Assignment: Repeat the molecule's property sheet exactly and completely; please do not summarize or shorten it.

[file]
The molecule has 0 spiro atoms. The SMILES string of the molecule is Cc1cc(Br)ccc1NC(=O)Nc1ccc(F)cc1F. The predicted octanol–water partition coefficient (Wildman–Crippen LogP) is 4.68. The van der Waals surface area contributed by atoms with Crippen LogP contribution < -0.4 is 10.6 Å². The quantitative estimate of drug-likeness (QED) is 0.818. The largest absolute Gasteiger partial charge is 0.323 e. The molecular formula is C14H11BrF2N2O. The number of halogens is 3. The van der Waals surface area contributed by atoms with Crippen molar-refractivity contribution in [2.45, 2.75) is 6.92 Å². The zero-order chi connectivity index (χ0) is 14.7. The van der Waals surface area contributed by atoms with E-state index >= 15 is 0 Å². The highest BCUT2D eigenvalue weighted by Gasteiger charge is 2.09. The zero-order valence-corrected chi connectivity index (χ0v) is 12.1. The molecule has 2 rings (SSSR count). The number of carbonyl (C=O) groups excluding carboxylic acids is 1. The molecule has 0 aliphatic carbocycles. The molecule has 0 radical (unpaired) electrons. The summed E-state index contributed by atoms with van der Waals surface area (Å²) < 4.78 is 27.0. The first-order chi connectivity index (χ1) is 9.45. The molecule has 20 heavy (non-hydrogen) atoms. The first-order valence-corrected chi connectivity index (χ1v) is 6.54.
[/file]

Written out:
The molecule has 0 spiro atoms. The SMILES string of the molecule is Cc1cc(Br)ccc1NC(=O)Nc1ccc(F)cc1F. The predicted octanol–water partition coefficient (Wildman–Crippen LogP) is 4.68. The van der Waals surface area contributed by atoms with Crippen LogP contribution < -0.4 is 10.6 Å². The quantitative estimate of drug-likeness (QED) is 0.818. The largest absolute Gasteiger partial charge is 0.323 e. The molecular formula is C14H11BrF2N2O. The number of halogens is 3. The van der Waals surface area contributed by atoms with Crippen molar-refractivity contribution in [2.45, 2.75) is 6.92 Å². The zero-order chi connectivity index (χ0) is 14.7. The van der Waals surface area contributed by atoms with E-state index >= 15 is 0 Å². The highest BCUT2D eigenvalue weighted by Gasteiger charge is 2.09. The zero-order valence-corrected chi connectivity index (χ0v) is 12.1. The molecule has 2 rings (SSSR count). The number of carbonyl (C=O) groups excluding carboxylic acids is 1. The molecule has 0 aliphatic carbocycles. The molecule has 0 radical (unpaired) electrons. The summed E-state index contributed by atoms with van der Waals surface area (Å²) < 4.78 is 27.0. The first-order chi connectivity index (χ1) is 9.45. The molecule has 20 heavy (non-hydrogen) atoms. The first-order valence-corrected chi connectivity index (χ1v) is 6.54.